Compiled by Malcolm S. Gray


While men lived under a patriarchal Government it was natural for them to pay particular attention to Genealogies and to apostate together in tribes and relations for security and local advantage. This kind of Government has invariably been adopted in the early stages of society and is still generally practiced in the more unpolished societies & among uncultivated & savage tribes. We are much delighted with the exact and agreeable manner in which the Hebrews of old kept their genealogies which beside its other uses serves to throw that simple and venerable proof of its authenticity on the whole of their sacred History and indeed the nature of their civil policy led them to be very exact and careful in keeping their genealogies on account of the restoration of dilapidated inheritance to its ancient owners or their nearest relatives at the year of Jubilee. Also among the Highlanders of our own country who keep themselves in clans or tribes & for ages went out in distinct bodies under their chiefs to every national and public enterprise. We will find it a frequent custom among even the poorest class to value themselves on being descendants of some eminent person who was distinguished for his bravery, riches or nobility, and will repeat their pedigree back to that person if they are enquired who they are.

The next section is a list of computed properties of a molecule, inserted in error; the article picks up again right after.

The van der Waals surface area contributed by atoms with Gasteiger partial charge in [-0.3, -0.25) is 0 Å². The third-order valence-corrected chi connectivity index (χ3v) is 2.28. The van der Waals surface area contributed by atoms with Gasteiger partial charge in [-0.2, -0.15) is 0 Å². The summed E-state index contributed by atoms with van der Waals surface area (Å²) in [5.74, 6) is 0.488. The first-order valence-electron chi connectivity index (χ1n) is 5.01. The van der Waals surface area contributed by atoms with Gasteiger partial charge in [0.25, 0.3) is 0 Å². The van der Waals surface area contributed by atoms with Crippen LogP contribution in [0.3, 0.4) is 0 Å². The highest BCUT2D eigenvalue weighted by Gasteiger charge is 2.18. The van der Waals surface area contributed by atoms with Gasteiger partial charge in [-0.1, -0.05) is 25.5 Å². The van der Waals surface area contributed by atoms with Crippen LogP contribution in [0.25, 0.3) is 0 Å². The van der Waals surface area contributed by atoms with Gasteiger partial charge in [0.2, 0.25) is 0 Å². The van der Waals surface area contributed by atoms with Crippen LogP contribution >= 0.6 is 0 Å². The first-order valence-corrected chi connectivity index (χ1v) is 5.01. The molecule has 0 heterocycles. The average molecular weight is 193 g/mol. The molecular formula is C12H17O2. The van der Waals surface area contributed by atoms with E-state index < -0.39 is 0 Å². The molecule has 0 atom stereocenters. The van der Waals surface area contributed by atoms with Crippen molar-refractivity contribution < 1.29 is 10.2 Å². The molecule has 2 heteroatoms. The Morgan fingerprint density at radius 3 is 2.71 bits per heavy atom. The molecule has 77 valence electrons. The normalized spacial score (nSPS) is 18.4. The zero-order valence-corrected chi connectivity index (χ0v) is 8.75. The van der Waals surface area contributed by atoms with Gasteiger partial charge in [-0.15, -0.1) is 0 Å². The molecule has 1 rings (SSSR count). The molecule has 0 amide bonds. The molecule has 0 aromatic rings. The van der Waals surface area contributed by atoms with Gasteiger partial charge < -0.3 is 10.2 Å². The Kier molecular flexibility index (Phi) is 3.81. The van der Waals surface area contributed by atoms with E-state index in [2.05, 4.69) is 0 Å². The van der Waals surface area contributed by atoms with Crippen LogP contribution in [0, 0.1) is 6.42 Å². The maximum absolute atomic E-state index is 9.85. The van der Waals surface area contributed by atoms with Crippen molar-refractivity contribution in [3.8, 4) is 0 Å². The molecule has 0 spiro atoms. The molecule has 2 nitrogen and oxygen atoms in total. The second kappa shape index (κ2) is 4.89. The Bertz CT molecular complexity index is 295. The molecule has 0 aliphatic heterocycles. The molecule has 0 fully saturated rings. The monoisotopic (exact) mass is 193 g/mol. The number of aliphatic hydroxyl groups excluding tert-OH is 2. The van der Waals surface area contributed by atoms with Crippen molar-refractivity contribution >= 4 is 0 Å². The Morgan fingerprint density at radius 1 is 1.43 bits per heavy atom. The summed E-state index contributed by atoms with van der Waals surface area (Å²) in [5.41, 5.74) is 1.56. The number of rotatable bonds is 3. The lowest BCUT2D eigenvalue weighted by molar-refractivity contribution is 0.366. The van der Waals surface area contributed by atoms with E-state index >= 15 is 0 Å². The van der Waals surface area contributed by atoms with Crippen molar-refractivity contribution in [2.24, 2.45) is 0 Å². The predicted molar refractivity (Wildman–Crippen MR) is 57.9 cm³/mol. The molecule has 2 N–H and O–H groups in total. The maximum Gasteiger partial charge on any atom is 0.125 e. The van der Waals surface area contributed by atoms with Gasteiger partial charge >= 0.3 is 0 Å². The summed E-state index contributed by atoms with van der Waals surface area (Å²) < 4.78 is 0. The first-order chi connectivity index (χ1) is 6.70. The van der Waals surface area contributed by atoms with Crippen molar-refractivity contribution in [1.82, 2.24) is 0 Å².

William BUCHANAN of AUCHMAR led by the honourable <sic>desire of tracing out the origin of his clan and of every family of note among them was at much labour <sic>in rinnafing <sic> every charter and ancient MS. To which he had access that might lead to give the proper account of his subject. Whether he has been able to effect his purpose fully or but moderately I leave it to better judges to determine.